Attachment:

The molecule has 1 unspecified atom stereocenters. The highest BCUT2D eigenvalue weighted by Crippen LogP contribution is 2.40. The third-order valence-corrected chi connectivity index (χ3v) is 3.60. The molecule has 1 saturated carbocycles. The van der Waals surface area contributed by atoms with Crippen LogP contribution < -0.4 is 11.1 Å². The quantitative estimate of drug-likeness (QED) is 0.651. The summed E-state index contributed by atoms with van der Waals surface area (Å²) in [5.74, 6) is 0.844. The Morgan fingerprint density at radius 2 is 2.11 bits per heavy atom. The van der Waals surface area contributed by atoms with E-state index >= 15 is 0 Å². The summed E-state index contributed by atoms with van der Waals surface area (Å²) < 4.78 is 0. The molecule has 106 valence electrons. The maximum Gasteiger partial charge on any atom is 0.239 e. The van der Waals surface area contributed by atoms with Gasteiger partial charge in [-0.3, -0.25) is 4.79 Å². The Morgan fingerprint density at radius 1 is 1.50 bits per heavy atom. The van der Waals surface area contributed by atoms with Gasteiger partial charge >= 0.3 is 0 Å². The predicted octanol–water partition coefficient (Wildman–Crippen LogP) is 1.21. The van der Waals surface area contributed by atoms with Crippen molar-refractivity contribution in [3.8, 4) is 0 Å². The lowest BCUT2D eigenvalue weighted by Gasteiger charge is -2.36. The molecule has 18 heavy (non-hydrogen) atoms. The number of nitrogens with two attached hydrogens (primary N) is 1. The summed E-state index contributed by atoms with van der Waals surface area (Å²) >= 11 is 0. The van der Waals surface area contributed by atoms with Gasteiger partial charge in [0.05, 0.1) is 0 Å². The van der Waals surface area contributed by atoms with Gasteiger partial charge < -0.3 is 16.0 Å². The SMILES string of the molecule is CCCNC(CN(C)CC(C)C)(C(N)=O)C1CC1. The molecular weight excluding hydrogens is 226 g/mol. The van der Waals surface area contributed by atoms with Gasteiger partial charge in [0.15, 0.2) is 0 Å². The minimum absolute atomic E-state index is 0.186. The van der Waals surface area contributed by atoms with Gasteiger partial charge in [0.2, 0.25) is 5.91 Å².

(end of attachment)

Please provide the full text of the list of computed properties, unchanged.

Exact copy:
The molecule has 1 unspecified atom stereocenters. The highest BCUT2D eigenvalue weighted by Crippen LogP contribution is 2.40. The third-order valence-corrected chi connectivity index (χ3v) is 3.60. The molecule has 1 saturated carbocycles. The van der Waals surface area contributed by atoms with Crippen LogP contribution < -0.4 is 11.1 Å². The quantitative estimate of drug-likeness (QED) is 0.651. The summed E-state index contributed by atoms with van der Waals surface area (Å²) in [5.74, 6) is 0.844. The Morgan fingerprint density at radius 2 is 2.11 bits per heavy atom. The van der Waals surface area contributed by atoms with E-state index >= 15 is 0 Å². The summed E-state index contributed by atoms with van der Waals surface area (Å²) < 4.78 is 0. The molecule has 106 valence electrons. The maximum Gasteiger partial charge on any atom is 0.239 e. The van der Waals surface area contributed by atoms with Gasteiger partial charge in [-0.3, -0.25) is 4.79 Å². The Morgan fingerprint density at radius 1 is 1.50 bits per heavy atom. The van der Waals surface area contributed by atoms with Gasteiger partial charge >= 0.3 is 0 Å². The predicted octanol–water partition coefficient (Wildman–Crippen LogP) is 1.21. The van der Waals surface area contributed by atoms with Crippen molar-refractivity contribution in [3.8, 4) is 0 Å². The lowest BCUT2D eigenvalue weighted by Gasteiger charge is -2.36. The molecule has 18 heavy (non-hydrogen) atoms. The number of nitrogens with two attached hydrogens (primary N) is 1. The summed E-state index contributed by atoms with van der Waals surface area (Å²) >= 11 is 0. The van der Waals surface area contributed by atoms with Gasteiger partial charge in [0.05, 0.1) is 0 Å². The van der Waals surface area contributed by atoms with Gasteiger partial charge < -0.3 is 16.0 Å². The SMILES string of the molecule is CCCNC(CN(C)CC(C)C)(C(N)=O)C1CC1. The molecular weight excluding hydrogens is 226 g/mol. The van der Waals surface area contributed by atoms with Gasteiger partial charge in [0.15, 0.2) is 0 Å². The minimum absolute atomic E-state index is 0.186. The van der Waals surface area contributed by atoms with Gasteiger partial charge in [0.2, 0.25) is 5.91 Å².